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@Mabinogia, he gets no money from rent collection, just a place to stay for free.  He must find other employment for food, etc hence him making tool handles.  I admire his efforts to utlize another artificial limb that, while better than the period reality, is still nothing compared to his current day apparatus.   I did wonder about allowing the single mom to go without paying her rent or suggesting a smaller sum might impact his job as the rent collector.   Love all things period England and this show is fascinating!

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One debt, one injury or death away from ruin. Its bleak but that was life

Watching the first episode, I couldn't help but think about the evolution of social welfare and the necessity of subsidized programs. I fear we're headed toward the 1860s as safety nets are stripped away. Pulling oneself up by the bootstraps is difficult when barefoot.

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4 hours ago, Mabinogia said:

It sounded like if any of the renters ended up in the doss house he would get that money but is he getting a cut of the rent or does all of that go to the landlord and his pay is free rent? Because it sounded like he doesn't get any of the rent money and would have had more money to eat had he kicked Single Mom to the doss house.

In reality, he wouldn't have had just the people on the show, to fill the doss house. 
 

1 hour ago, QQQQ said:

Pulling oneself up by the bootstraps is difficult when barefoot.

That's a very good line.  If it's a quote, it isn't one I've come across.

Edited by auntjess
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I wasn't intending to quote anyone so my apologies if it's actually Mother Teresa, Jane Addams or Bono...I'm really not clever enough to have very original thoughts. I do think it would make for a catchy bumper sticker!

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I was just talking about that with someone earlier today.  I got the sense she wasn't as invested in the experience as some of the other families.  Yeah, she was participating, but like someone fully aware throughout that she was in no danger of herself or her children actually going hungry.  I just think some people are able to throw themselves into the situation more fully than others.

This first episode seemed to spend noticeably less air time on Shazeda and her two kids than any of the other participants. That might be because all they ever did was sit around in their room making boxes. But from what little we saw of her 21st century life, I sort of got the impression she might be just as unrealistic in real life as she was about the show - like maybe she doesn't think much about not being able to pay her bills or her rent because in real life she runs up incredible credit card debt and never pays it off. She might be kind of a flake - we didn't really get much of a reaction out of her when she couldn't pay her rent or when Andy gave her an extra two days.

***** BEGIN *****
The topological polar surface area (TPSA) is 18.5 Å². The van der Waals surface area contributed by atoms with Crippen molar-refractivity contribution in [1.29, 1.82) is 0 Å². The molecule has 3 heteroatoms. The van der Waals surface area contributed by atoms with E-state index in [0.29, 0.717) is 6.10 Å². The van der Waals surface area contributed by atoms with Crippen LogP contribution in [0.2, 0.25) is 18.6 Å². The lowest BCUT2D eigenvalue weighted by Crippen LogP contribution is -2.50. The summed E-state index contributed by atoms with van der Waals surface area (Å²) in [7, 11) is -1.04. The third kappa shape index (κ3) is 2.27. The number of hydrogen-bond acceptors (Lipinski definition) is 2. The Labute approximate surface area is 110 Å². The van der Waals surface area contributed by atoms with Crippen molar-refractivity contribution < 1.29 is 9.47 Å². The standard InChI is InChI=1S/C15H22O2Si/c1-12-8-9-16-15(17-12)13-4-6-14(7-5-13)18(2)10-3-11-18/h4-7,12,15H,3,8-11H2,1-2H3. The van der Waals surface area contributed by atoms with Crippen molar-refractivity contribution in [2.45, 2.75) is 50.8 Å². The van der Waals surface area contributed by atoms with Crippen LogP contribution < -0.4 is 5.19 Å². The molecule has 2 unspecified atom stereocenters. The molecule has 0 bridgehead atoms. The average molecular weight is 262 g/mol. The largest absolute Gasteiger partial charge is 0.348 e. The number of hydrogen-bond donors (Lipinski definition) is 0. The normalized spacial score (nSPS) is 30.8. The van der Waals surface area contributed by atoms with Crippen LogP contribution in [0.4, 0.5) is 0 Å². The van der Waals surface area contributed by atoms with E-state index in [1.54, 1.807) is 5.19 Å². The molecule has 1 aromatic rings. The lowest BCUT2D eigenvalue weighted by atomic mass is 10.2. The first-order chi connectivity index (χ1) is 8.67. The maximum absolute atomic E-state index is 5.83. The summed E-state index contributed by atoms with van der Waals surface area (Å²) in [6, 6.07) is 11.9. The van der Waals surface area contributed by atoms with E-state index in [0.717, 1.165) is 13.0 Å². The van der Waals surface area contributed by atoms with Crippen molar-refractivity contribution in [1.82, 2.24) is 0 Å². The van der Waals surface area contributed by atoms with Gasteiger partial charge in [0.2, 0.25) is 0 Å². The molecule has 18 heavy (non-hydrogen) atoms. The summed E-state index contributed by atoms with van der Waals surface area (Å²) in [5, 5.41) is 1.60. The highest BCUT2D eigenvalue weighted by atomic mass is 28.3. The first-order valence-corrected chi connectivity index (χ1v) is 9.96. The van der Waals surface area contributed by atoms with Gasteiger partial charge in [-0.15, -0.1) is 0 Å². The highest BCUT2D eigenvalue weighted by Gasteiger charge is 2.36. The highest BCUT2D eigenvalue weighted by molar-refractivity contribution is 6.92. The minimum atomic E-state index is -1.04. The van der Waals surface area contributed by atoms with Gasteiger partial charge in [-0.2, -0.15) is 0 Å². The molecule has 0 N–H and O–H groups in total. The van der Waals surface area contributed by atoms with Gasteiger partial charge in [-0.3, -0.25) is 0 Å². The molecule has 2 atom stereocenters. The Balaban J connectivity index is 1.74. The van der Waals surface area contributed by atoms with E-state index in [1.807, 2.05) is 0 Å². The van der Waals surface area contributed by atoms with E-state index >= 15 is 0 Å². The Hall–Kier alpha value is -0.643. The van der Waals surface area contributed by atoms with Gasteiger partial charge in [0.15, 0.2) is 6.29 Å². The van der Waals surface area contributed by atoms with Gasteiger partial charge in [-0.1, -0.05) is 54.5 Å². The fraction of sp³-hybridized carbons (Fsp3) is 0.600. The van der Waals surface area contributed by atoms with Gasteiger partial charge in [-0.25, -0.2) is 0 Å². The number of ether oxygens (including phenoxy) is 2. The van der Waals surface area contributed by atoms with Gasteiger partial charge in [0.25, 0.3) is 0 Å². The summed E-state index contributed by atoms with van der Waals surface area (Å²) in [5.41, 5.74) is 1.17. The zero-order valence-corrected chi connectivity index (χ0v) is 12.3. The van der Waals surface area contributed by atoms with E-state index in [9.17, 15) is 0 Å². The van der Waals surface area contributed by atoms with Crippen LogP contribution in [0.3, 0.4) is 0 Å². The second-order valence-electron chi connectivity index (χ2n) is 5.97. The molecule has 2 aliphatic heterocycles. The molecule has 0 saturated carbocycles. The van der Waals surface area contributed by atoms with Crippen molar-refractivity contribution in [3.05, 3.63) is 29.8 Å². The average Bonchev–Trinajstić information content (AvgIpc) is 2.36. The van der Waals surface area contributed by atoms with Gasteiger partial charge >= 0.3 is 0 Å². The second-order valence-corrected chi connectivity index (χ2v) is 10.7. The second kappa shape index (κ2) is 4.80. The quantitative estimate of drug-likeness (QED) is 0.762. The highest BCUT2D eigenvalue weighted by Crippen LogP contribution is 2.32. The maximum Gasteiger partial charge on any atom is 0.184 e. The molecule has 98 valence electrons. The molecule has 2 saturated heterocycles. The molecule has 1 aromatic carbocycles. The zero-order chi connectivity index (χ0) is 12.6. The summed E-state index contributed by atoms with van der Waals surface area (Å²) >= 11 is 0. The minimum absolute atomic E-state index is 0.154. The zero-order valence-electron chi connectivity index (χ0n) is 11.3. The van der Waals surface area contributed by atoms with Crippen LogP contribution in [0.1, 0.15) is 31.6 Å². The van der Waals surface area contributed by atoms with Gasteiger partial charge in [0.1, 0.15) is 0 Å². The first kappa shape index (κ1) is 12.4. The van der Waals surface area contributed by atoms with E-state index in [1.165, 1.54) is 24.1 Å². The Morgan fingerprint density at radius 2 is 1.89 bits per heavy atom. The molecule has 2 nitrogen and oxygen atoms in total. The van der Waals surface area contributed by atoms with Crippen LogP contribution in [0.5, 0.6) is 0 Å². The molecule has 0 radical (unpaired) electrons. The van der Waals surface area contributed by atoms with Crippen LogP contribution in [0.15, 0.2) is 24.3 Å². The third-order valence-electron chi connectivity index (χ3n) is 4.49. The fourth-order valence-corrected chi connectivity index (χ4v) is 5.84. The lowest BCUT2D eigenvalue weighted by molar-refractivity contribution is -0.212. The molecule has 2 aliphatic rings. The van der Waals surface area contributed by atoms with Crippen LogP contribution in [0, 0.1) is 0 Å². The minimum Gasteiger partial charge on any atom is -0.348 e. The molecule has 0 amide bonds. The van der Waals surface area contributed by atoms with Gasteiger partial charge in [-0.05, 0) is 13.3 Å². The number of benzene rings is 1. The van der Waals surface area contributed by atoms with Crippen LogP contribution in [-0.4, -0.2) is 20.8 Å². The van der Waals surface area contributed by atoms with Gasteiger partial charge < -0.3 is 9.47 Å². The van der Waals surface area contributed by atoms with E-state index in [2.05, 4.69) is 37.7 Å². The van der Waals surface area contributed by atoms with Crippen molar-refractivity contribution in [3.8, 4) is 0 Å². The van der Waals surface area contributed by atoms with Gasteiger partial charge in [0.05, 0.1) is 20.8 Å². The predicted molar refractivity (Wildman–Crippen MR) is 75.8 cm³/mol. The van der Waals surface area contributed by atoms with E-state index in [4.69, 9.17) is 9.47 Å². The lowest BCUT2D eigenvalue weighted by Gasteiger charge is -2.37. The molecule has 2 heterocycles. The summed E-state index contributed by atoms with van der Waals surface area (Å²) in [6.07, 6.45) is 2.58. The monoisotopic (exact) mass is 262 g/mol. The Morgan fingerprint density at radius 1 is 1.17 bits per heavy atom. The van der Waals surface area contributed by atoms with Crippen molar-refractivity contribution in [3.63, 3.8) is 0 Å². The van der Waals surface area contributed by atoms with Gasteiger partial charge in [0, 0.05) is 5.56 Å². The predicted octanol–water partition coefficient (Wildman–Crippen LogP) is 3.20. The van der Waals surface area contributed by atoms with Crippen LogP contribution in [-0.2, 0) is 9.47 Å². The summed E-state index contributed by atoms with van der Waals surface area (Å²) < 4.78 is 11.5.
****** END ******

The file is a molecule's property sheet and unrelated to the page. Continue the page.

I've read several articles about how producers cast these "House" shows and, unfortunately, they follow the same trend as most other reality shows. Instead of finding qualified participants who'd jump at the chance to have that experience, they're more interested in finding people who will make "good TV' because they are argumentative, or confrontational, or flighty, or odd, or whatever. 

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The single parent with the 2 kids didn't seem to try at all.

The editors cut her out because she was stoned faced the whole time...bad TV.

We probably didn't see her complaining with the producers about how hungry she and her kids were.

Why did she sign them up for a reality show knowing that going hungry and without comforts were a possibility?

She wanted to be on TV.

The cast chosen to participate always determines how enjoyable the shows are...this one is mixed.

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I thought they said that they would add more people in the neighborhood next week.  This show is great.  The doss house was shocking as was the fish that they cooked in the outhouse.  EEK!

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3 hours ago, humbleopinion said:

The cast chosen to participate always determines how enjoyable the shows are...this one is mixed.

She was the only one I didn't care for. The other families and rent guy all seem to have jumped in with both feet. The two girls getting so excited because they'd made enough to pay their rent after grandpa hurt his back was lovely to see. Rent guy even wanting to replace his high tech artificial leg with something more genuine was impressive. The tailors family seem so into the experience. She's the only one who seemed to not immerse herself in the experience. She knows that not paying her rent or her grocery bill doesn't matter because it's just a show, which makes her a lot less interesting to watch. I agree with the "why is she even there" question. Surely she could have found some other show to go on.

I do wish they would have touched more on the prostitution angle because that is what would have happened to her. A Victorian rent collector would not likely have been kind enough to give her an extension. He would have made her pay up and get out or work it off on her back. Not saying they should have had sex, just that they should have done some kind of voice over "and so she had to take to the streets to find men willing to pay to be with her in order to make ends meet". It's just distracting that technically she is the worst off, single mother of two, but just doesn't seem bothered by anything.

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6 hours ago, iMonrey said:

That might be because all they ever did was sit around in their room making boxes.